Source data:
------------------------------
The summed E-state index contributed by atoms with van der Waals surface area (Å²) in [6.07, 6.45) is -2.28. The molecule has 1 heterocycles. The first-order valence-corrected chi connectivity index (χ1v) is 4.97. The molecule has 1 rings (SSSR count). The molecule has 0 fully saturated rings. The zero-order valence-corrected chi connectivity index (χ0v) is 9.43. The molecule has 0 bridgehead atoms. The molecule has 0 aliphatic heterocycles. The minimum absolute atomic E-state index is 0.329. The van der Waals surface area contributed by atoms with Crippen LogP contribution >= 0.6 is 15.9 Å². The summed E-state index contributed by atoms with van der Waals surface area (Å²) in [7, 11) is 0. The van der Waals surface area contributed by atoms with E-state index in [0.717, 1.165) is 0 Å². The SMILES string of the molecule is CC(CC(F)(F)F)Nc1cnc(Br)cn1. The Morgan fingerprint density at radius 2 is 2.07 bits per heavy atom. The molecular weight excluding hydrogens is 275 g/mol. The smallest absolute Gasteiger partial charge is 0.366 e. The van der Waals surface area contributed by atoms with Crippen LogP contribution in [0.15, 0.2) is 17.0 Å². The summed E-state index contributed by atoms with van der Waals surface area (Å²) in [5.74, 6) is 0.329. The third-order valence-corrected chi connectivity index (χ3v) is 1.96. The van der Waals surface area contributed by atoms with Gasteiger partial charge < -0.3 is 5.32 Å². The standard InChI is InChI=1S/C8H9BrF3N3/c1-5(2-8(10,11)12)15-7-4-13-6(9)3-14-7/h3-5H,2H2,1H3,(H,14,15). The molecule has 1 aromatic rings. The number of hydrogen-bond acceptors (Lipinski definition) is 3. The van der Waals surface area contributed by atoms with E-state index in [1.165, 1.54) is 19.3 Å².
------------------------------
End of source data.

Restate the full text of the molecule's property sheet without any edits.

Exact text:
The summed E-state index contributed by atoms with van der Waals surface area (Å²) in [6.07, 6.45) is -2.28. The molecule has 1 heterocycles. The first-order valence-corrected chi connectivity index (χ1v) is 4.97. The molecule has 1 rings (SSSR count). The molecule has 0 fully saturated rings. The zero-order valence-corrected chi connectivity index (χ0v) is 9.43. The molecule has 0 bridgehead atoms. The molecule has 0 aliphatic heterocycles. The minimum absolute atomic E-state index is 0.329. The van der Waals surface area contributed by atoms with Crippen LogP contribution >= 0.6 is 15.9 Å². The summed E-state index contributed by atoms with van der Waals surface area (Å²) in [7, 11) is 0. The van der Waals surface area contributed by atoms with E-state index in [0.717, 1.165) is 0 Å². The SMILES string of the molecule is CC(CC(F)(F)F)Nc1cnc(Br)cn1. The Morgan fingerprint density at radius 2 is 2.07 bits per heavy atom. The molecular weight excluding hydrogens is 275 g/mol. The smallest absolute Gasteiger partial charge is 0.366 e. The van der Waals surface area contributed by atoms with Crippen LogP contribution in [0.15, 0.2) is 17.0 Å². The summed E-state index contributed by atoms with van der Waals surface area (Å²) in [5.74, 6) is 0.329. The third-order valence-corrected chi connectivity index (χ3v) is 1.96. The van der Waals surface area contributed by atoms with Gasteiger partial charge < -0.3 is 5.32 Å². The standard InChI is InChI=1S/C8H9BrF3N3/c1-5(2-8(10,11)12)15-7-4-13-6(9)3-14-7/h3-5H,2H2,1H3,(H,14,15). The molecule has 1 aromatic rings. The number of hydrogen-bond acceptors (Lipinski definition) is 3. The van der Waals surface area contributed by atoms with E-state index in [1.165, 1.54) is 19.3 Å².